The Uproar

Over-schooled, Under-prepared

Could the American educational system do more to equip students for the real world?

photo by Michael Taffe

photo by Michael Taffe

Michael Taffe, Reporter

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Many people in the United States have never heard of the tiny Baltic nation of Estonia. Its population is less than that of Allegheny County’s. Furthermore, the economy is about a third the size of that of Pittsburgh.

However, students in this tiny, relatively newly independent country perform 20% better on tests than students in the United States. It’s not even that Estonian students go to school for longer. From 1st to 8th-grade, Estonian students go to school for 3000 hours less than students in the United States.

But as a lot of us know, test scores are not everything. Preparing for the real world and job training can often be a much bigger key to a person’s success. The issue is that the American educational system is not doing enough to prepare for job experiences.

Data from 2010 shows that just 62% of college graduates had a job that required a degree. Furthermore, only 27% have a job that is related to their degree. College graduates are clearly not prepared for the world waiting for them. So what are colleges not doing to prepare their students?

Most of an American student’s education is centered around essays and test taking. While this is a relatively inexpensive and easy way to gauge a student’s knowledge on a subject, few bosses are going to ask their employees to memorize chapter 6 by Friday. A heart surgeon won’t be successful if their only training was taking a test on where the heart is and what tools to use. Similarly, many of us are taking drivers’ tests soon or have taken one within the past year or two. There’s a reason the written permit test isn’t the actual driver’s test. People need to do something to be good at it.

A solution to this is an emphasis on apprenticeships and co-ops. Some colleges are now offering five-year programs that have temporary real-world experiences built in. Such a trend would have a positive effect on a student’s chances of getting a job in their field. In addition, students would be able to “test” out jobs to see if that’s where they wanted to spend the rest of their careers.

In an educational sense, co-ops can improve a student’s GPA and test scores. In a study conducted by the American Society for Engineering Education (ASEE), students who took a co-op had a 6% increase in their college GPA.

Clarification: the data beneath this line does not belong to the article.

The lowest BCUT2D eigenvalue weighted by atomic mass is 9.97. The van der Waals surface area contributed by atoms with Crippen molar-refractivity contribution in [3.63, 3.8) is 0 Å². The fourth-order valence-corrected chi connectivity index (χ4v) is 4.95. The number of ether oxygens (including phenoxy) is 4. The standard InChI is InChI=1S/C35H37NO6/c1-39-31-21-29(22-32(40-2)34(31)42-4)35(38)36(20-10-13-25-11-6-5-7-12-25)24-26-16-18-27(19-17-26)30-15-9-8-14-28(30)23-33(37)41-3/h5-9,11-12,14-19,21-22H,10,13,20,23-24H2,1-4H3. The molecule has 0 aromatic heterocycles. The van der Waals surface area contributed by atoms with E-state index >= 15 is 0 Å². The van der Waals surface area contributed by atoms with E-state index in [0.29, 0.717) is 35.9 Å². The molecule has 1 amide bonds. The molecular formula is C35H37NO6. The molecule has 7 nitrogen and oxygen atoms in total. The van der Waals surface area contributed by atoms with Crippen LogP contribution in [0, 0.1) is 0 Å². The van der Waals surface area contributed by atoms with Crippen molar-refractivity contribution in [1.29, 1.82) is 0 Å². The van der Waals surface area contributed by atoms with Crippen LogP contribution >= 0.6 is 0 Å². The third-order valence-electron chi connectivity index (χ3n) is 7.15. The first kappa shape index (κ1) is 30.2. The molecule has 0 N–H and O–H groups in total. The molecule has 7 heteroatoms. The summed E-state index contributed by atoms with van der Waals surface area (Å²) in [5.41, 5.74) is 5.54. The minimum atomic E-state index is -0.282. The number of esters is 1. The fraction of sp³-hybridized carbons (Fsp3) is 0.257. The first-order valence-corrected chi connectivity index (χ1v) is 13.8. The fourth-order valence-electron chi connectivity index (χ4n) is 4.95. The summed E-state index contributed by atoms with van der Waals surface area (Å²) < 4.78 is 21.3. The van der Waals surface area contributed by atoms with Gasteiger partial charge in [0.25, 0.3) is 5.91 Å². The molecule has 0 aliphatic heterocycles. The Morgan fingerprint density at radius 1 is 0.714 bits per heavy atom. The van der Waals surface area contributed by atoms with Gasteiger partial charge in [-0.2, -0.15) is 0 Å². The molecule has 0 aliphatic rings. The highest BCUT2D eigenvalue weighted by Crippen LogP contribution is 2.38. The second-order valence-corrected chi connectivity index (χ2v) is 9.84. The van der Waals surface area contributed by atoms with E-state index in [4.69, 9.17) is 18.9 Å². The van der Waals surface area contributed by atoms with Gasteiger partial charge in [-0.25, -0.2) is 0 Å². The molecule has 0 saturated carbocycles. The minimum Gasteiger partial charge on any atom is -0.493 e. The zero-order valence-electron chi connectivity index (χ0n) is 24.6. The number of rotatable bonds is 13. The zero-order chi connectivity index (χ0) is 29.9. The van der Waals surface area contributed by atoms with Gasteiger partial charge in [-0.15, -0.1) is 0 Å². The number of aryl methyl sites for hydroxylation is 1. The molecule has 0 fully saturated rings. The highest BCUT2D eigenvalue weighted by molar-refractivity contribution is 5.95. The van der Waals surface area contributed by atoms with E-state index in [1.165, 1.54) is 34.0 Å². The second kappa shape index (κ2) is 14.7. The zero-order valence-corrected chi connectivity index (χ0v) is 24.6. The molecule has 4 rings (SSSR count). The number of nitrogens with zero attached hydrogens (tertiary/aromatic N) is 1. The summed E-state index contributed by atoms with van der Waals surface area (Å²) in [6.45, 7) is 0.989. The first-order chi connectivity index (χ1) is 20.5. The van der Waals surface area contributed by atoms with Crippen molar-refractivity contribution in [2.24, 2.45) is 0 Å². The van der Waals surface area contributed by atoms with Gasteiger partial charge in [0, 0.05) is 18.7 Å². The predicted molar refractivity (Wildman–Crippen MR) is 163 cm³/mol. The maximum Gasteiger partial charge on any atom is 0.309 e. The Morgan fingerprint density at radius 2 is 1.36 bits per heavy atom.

Moreover, co-ops often pay more than the entry-level jobs where students typically work. College students, in particular, can earn up to $90,000 a during a semester co-op. This can also help to alleviate some of the stress of student loans.

The American education system has fallen behind. Students are overworked and underprepared for the real world. This hurts the economy and leaves college students in massive debt. High school graduates who go straight into the workforce have even less experience and suffer even more. It’s time to start thinking of and implementing solutions. By offering students more co-op opportunities, schools can better prepare their pupils for the real world, give them a safe financial base to start their careers with, and help them weed out any jobs that aren’t right for them.

About the Writer
Michael Taffe, Reporter
Michael Taffe is a Junior at NASH. He has been attending North Allegheny for three years now. He is looking forward to sharing opinions and ideas with the North Allegheny on politics, the American school system, and other current events. He is also a co-host of an upcoming Uproar podcast on pop culture and politics.
2 Comments

2 Responses to “Over-schooled, Under-prepared”

  1. Jonathan Ross on September 9th, 2018 3:15 pm

    I agree the american school system is messed up, but, to be fair, the Estonian education reforms aren’t applicable to the US economy.

  2. TheCreature on September 13th, 2018 5:22 pm

    Welcome to the NASH Uproar, Michael! Love this article. This is a great step in a challenging direction for you, but nonetheless rewarding; uncovering our flaws and promoting higher initiatives and better ideas is not an easy task. Don’t be afraid to tackle some of these issues that are propagated right within the walls of NASH. But you won’t find any in the Newsroom…its pretty much perfect. Except for the carpet, I hope y’all got that fixed. Keep up the fantastic work!

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